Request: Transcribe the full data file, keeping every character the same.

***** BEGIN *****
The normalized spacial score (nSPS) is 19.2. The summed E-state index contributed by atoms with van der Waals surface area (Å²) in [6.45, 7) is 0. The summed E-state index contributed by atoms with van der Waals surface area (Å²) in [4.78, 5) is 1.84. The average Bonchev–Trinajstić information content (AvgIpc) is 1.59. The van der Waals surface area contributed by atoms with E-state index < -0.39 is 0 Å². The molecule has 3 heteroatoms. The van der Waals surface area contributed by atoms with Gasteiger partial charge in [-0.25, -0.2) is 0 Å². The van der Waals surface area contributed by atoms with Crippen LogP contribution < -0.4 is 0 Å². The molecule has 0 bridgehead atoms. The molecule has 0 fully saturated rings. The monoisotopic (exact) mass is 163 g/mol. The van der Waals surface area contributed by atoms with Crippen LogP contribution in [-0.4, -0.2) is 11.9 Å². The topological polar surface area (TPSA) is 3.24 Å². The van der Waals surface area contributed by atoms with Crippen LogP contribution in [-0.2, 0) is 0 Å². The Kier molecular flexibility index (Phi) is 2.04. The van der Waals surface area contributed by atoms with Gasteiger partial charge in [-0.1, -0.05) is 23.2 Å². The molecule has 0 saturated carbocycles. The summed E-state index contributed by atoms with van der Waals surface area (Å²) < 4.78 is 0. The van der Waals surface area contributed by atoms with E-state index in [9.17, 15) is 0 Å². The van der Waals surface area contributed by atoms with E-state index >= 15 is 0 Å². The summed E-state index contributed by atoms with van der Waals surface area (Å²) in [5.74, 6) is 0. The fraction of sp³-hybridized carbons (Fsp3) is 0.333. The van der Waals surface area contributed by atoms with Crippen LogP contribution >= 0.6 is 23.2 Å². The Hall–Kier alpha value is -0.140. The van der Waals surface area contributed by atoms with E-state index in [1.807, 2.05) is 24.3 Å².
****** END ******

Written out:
The normalized spacial score (nSPS) is 19.2. The summed E-state index contributed by atoms with van der Waals surface area (Å²) in [6.45, 7) is 0. The summed E-state index contributed by atoms with van der Waals surface area (Å²) in [4.78, 5) is 1.84. The average Bonchev–Trinajstić information content (AvgIpc) is 1.59. The van der Waals surface area contributed by atoms with E-state index < -0.39 is 0 Å². The molecule has 3 heteroatoms. The van der Waals surface area contributed by atoms with Gasteiger partial charge in [-0.25, -0.2) is 0 Å². The van der Waals surface area contributed by atoms with Crippen LogP contribution < -0.4 is 0 Å². The molecule has 0 bridgehead atoms. The molecule has 0 fully saturated rings. The monoisotopic (exact) mass is 163 g/mol. The van der Waals surface area contributed by atoms with Crippen LogP contribution in [-0.4, -0.2) is 11.9 Å². The topological polar surface area (TPSA) is 3.24 Å². The van der Waals surface area contributed by atoms with Crippen LogP contribution in [-0.2, 0) is 0 Å². The Kier molecular flexibility index (Phi) is 2.04. The van der Waals surface area contributed by atoms with Gasteiger partial charge in [-0.1, -0.05) is 23.2 Å². The molecule has 0 saturated carbocycles. The summed E-state index contributed by atoms with van der Waals surface area (Å²) < 4.78 is 0. The van der Waals surface area contributed by atoms with E-state index in [9.17, 15) is 0 Å². The van der Waals surface area contributed by atoms with E-state index >= 15 is 0 Å². The summed E-state index contributed by atoms with van der Waals surface area (Å²) in [5.74, 6) is 0. The fraction of sp³-hybridized carbons (Fsp3) is 0.333. The van der Waals surface area contributed by atoms with Crippen LogP contribution >= 0.6 is 23.2 Å². The Hall–Kier alpha value is -0.140. The van der Waals surface area contributed by atoms with E-state index in [1.807, 2.05) is 24.3 Å².